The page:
Defensive Realism

Collectivism also requires a certain level of uniformity of thought, but the aims, goals, leadership, and interests of one collective or group will differ from another. As mentioned before, collectivism has arisen as a popular form of discourse as the status quo of Anglo-American global hegemony began to recede and falter in recent times. Usually, what happens in conjunction with changes in popular discourse is a change in the global strategy of a great power. Taken as a whole, these changes in strategy, both domestic and international, relate to the concept or theory of “defensive realism.” 

As one lay intellectual in Britain wrote: “The essence of defensive realism is that as a state grows in power, it will see threats farther and farther from its borders.” It follows that each time a state expands to “neutralize a threat” farther and farther away, the immediate result is that new threats appear farther out until the state overextends itself and the “telescoping out turns to retracting back.” This retracting back occurs because “great powers weaken” and “their populations no longer want to sacrifice their children to war, they overspend or other states become powerful.” The lay intellectual added: 

“As a great power weakens, the threats disappear and they turn inward. No longer shaping the world, they react to it. The turn inward can lead to disruptive fragmentation as in the Soviet Union or gradual fragmentation as in Britain; or the great power’s politics become much more local, more concerned with domestic problems rather than imperial glory.” 

As a result of a context and situation defined and shaped by “defensive realism” which has arisen as of late, the United States and its allies in Europe are very much in reaction mode against Russia at the moment. Plus, as the history of the Cold War has taught us, and as Henry Kissinger noted: “Soviet [or Russian] pressure on the West was real and inherent, but it could be ‘contained by the adroit and vigilant application of counter-force at a series of constantly shifting geographical and political points.’”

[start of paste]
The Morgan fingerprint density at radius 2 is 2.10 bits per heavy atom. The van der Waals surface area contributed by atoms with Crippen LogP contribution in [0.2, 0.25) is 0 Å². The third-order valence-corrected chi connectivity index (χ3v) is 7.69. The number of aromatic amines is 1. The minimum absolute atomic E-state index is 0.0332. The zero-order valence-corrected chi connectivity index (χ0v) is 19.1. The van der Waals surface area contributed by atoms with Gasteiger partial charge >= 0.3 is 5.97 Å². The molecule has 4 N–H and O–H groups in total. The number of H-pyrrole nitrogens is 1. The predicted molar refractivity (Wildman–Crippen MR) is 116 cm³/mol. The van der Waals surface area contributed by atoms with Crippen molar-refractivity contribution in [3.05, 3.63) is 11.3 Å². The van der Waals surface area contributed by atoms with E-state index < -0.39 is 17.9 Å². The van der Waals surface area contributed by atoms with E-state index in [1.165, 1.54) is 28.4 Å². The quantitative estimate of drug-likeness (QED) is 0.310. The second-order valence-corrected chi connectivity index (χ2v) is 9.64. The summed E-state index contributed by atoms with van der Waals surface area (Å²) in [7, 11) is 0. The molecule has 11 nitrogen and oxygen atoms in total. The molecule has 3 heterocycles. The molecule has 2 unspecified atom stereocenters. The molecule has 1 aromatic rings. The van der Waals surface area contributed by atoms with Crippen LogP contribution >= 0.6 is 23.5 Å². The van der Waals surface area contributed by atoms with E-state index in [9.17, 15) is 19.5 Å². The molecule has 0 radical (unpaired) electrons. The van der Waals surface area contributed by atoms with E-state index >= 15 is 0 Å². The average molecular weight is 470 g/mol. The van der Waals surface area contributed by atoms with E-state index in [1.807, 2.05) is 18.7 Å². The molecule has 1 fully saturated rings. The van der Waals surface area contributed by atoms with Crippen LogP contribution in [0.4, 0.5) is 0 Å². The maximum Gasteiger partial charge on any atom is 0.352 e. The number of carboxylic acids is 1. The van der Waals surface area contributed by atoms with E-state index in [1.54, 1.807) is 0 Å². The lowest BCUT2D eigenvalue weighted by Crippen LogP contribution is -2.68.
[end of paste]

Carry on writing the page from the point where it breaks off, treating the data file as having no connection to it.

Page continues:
One must also take the balance of power factor into consideration, and how Moscow’s present-day pressure on the Western world should no longer be seen as “futile confrontations with the outside world” but rather as an opportunity seized by Moscow as a result of a shifting global balance of power in order to put pressure on the West for reasons and objectives which are not fully clear or transparent at the moment. Perhaps the only way in which the rationale and the objectives for Russian pressure on the West would become fully clear and transparent is through negotiations between the West and Russia. 

But negotiations and compromise with Russia is more of a British and European position than an American position, as demonstrated by the history of the Cold War. Washington, both then and now, perceived negotiations and concessions to Russia as being too “risky.” In Washington’s traditional view, the West’s conflict with Russia was a moral struggle based on a set of basic and universal principles rather than a mere geopolitical struggle based on national interests. As a result, the struggle goes on, even to this day. 

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